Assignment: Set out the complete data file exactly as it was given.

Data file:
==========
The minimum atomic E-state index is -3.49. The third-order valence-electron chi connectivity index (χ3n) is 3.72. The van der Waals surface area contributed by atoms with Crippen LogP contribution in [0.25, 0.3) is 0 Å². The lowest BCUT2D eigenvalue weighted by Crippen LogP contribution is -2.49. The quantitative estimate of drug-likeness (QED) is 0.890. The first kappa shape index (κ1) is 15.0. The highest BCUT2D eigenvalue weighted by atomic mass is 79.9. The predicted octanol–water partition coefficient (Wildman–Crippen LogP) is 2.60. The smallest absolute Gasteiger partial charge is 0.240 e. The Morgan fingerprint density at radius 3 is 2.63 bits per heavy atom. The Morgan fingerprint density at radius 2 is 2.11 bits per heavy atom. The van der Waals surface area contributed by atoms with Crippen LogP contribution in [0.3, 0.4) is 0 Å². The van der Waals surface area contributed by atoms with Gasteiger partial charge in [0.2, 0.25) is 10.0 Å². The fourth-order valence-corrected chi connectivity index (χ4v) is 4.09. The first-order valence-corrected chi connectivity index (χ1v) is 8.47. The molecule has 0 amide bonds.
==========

The minimum atomic E-state index is -3.49. The third-order valence-electron chi connectivity index (χ3n) is 3.72. The van der Waals surface area contributed by atoms with Crippen LogP contribution in [0.25, 0.3) is 0 Å². The lowest BCUT2D eigenvalue weighted by Crippen LogP contribution is -2.49. The quantitative estimate of drug-likeness (QED) is 0.890. The first kappa shape index (κ1) is 15.0. The highest BCUT2D eigenvalue weighted by atomic mass is 79.9. The predicted octanol–water partition coefficient (Wildman–Crippen LogP) is 2.60. The smallest absolute Gasteiger partial charge is 0.240 e. The Morgan fingerprint density at radius 3 is 2.63 bits per heavy atom. The Morgan fingerprint density at radius 2 is 2.11 bits per heavy atom. The van der Waals surface area contributed by atoms with Crippen LogP contribution in [0.3, 0.4) is 0 Å². The van der Waals surface area contributed by atoms with Gasteiger partial charge in [0.2, 0.25) is 10.0 Å². The fourth-order valence-corrected chi connectivity index (χ4v) is 4.09. The first-order valence-corrected chi connectivity index (χ1v) is 8.47. The molecule has 0 amide bonds.